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I'm trying to create a digital filter in code(C) but any language is fine. Now I've got an analogue filter that I have represented by an equation in the Laplace domain and I want to try and implement it digitally.

So my filter has this form in the Laplace domain: $$\frac{as+b}{cs^2+ds}$$

I then use MATLAB's c2d command which uses the zero order hold transformation (I have a really poor grasp on this, so this might be wrong) and it gives me this formula:

$$\frac{\left(5\cdot 10^5\right)z-67}{z^2-z}$$

I tried following an example that I found that used the Tustin's method, though when I use the c2d function in MATLAB with Tustin it gives me an error.

My attempt has been

$$\frac{hz-i}{jz^2-kz}$$

$b_0=-i, b_1=h, b_2=0, a_0=0, a_1=-k, a_2=j$

Then from this I've tried (which is wrong) \begin{align} \text{output}&=z_0 b_0+z_1b_1+z_2b_2\\ z_2&=z_1\\ z_1&=z_0\\ z_0&=\text{input}-a_0z_0-a_1z_1-a_2z_2 \end{align}

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  • $\begingroup$ as far as i can tell, "Tustin method" is the same as "bilinear transform". so, first you need to be a little more clear in your notation. and then you need to apply the bilinear transform faithfully. to do that, you must be clear about what your sampling rate is. then, once you have a transfer function in the Z-domain, you can construct an algorithm similar to what you have done (i think you need to compute $z0$ first, not last) using the Direct Form I or Direct Form II (as you have done). $\endgroup$ – robert bristow-johnson Oct 10 '14 at 14:26
  • $\begingroup$ @robertbristow-johnson Yeah thanks, after more reading i found out tustin and bilinear are the same thing, I was reading from different sources that used different names that got me a bit confused, computing $z0$ last is my problem is correct, though i may have the notation reversed from the standard form, which might make it look wrong. I've answered what i was trying to do bellow which isn't really an answer to the question, because it was quite a poor question. My problem was from not calculating my filter coeficients correctly $\endgroup$ – Darren Lanigan Oct 10 '14 at 14:43
  • $\begingroup$ the bilinear transform is the subject of DSP textbooks, including on-line texts and wikipedia. are you having trouble with that? is the problem that you just don't know how to properly apply the bilinear transform? $\endgroup$ – robert bristow-johnson Oct 10 '14 at 14:50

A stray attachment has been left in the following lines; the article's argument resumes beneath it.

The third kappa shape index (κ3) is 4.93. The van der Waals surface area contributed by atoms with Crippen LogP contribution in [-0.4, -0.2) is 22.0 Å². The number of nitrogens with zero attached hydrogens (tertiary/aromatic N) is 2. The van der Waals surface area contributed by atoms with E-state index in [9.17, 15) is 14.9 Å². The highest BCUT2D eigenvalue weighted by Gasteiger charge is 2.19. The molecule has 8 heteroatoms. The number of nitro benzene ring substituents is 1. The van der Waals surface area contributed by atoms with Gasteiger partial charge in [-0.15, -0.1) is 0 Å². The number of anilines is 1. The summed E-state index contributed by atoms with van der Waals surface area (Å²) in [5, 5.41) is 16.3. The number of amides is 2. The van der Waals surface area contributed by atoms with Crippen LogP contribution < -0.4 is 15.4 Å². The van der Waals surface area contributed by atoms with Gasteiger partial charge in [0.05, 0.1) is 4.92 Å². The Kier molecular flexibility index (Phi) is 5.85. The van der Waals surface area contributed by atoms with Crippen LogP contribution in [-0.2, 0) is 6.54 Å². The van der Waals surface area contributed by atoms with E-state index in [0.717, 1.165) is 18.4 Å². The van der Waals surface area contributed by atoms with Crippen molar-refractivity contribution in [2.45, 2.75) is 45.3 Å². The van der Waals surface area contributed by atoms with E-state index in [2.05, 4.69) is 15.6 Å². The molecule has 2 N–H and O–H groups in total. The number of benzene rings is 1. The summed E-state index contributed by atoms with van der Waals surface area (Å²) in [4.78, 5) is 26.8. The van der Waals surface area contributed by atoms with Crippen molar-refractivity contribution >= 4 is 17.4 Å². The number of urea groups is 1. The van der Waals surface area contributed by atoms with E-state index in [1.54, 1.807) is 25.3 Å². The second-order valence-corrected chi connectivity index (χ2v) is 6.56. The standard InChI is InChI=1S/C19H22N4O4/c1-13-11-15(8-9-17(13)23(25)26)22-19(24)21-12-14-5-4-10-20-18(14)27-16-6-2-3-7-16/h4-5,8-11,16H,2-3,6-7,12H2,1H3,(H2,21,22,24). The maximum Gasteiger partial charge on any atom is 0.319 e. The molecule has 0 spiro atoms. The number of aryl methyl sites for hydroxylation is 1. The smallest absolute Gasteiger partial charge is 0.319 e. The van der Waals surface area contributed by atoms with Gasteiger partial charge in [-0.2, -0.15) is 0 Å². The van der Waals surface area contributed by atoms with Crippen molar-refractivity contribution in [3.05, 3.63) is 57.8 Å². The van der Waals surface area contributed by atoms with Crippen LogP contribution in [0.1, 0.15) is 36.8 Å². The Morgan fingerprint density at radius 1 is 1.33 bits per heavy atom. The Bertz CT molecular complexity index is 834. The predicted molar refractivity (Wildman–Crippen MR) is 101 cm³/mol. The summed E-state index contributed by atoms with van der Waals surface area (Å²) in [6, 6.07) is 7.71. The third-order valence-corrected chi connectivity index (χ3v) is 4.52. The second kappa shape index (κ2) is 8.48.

• $\begingroup$ @robertbristow-johnson no sorry, ive explained myself quite poorly. My problem was a matlab problem, not a dsp problem(which i thought it was when i posted this question a few weeks ago). I couldnt get it to compute the bilinear transfer correctly which has since been resolved. Thanks $\endgroup$ – Darren Lanigan Oct 10 '14 at 14:56
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The example I looked at used a tustin or bilinear conversion not a zero order hold(the default for matlabs "c2d" command). So this is more an answer to what i wanted to do rather than the question that i asked above.

I solved the following (converting the s domain function into code) by taking the s domain function. $$\frac{as+b}{cs^2+ds}$$

and putting this into matlab (matlab command "g=tf([a b],[c d 0])"). Then performed the bilenear conversion with the matlab command "c2d(g,Ts,'tustin')" where g was my transfer funtion and Ts my sampling rate. This produced the output

$$\frac{ez^2+fz+g}{iz^2+jz+k}$$

The a and b coeficients can then be taken from this equation such that(if $i!=1$ the equation needs to be multiplied through by the inverse of "i"): $b0=e$ $b1=f$ $b2=g$ $a0=i$ $a1=j$ $a2=k$

this can then be converted to code by setting the initial states for simplicity let $$z0=z1=z2=0$$

then set up a loop that repeats the following algorithm

$$output=z0*b0+z1*b1+z2*b2$$ $$z2=z1$$ $$z1=z0$$ $$z0=input-a1*z1-a2*z2$$

For anyone else that got lost like me, this is known as an IIR filter and googling IIR filter design helped sooo much.

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  • $\begingroup$ By using bilinear transform, make sure you understand the warping effect it applies to your analog frequency response. It warps the analog frequencies (0-Infiniti)to the nyquist frequency. Proper oversampling can resolve thus issue, but it's quiet computational heavy. $\endgroup$ – tiborsimon Jan 8 '15 at 17:15

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